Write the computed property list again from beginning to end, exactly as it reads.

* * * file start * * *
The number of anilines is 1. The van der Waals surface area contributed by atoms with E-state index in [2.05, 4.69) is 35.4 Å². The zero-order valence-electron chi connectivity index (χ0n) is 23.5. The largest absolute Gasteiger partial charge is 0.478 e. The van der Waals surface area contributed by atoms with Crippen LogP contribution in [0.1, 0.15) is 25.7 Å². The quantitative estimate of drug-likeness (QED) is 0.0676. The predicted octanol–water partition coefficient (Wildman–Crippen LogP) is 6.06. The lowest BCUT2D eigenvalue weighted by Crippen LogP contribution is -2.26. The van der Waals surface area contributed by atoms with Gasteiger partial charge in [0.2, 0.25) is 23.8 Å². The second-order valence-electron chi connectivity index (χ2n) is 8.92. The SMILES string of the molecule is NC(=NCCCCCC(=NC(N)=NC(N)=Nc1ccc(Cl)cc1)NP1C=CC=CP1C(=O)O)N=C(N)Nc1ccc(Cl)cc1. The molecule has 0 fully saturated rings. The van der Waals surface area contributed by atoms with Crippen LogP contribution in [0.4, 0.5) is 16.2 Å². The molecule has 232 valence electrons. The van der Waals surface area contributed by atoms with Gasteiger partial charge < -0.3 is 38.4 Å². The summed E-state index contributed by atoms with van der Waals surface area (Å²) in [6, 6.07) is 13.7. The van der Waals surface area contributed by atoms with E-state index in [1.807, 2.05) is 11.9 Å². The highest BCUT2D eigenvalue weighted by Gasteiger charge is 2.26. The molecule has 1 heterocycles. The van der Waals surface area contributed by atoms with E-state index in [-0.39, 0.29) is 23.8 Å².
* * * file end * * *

The number of anilines is 1. The van der Waals surface area contributed by atoms with E-state index in [2.05, 4.69) is 35.4 Å². The zero-order valence-electron chi connectivity index (χ0n) is 23.5. The largest absolute Gasteiger partial charge is 0.478 e. The van der Waals surface area contributed by atoms with Crippen LogP contribution in [0.1, 0.15) is 25.7 Å². The quantitative estimate of drug-likeness (QED) is 0.0676. The predicted octanol–water partition coefficient (Wildman–Crippen LogP) is 6.06. The lowest BCUT2D eigenvalue weighted by Crippen LogP contribution is -2.26. The van der Waals surface area contributed by atoms with Gasteiger partial charge in [0.2, 0.25) is 23.8 Å². The second-order valence-electron chi connectivity index (χ2n) is 8.92. The SMILES string of the molecule is NC(=NCCCCCC(=NC(N)=NC(N)=Nc1ccc(Cl)cc1)NP1C=CC=CP1C(=O)O)N=C(N)Nc1ccc(Cl)cc1. The molecule has 0 fully saturated rings. The van der Waals surface area contributed by atoms with Crippen LogP contribution in [0.4, 0.5) is 16.2 Å². The molecule has 232 valence electrons. The van der Waals surface area contributed by atoms with Gasteiger partial charge < -0.3 is 38.4 Å². The summed E-state index contributed by atoms with van der Waals surface area (Å²) in [6, 6.07) is 13.7. The van der Waals surface area contributed by atoms with E-state index in [1.807, 2.05) is 11.9 Å². The highest BCUT2D eigenvalue weighted by Gasteiger charge is 2.26. The molecule has 1 heterocycles. The van der Waals surface area contributed by atoms with E-state index in [-0.39, 0.29) is 23.8 Å².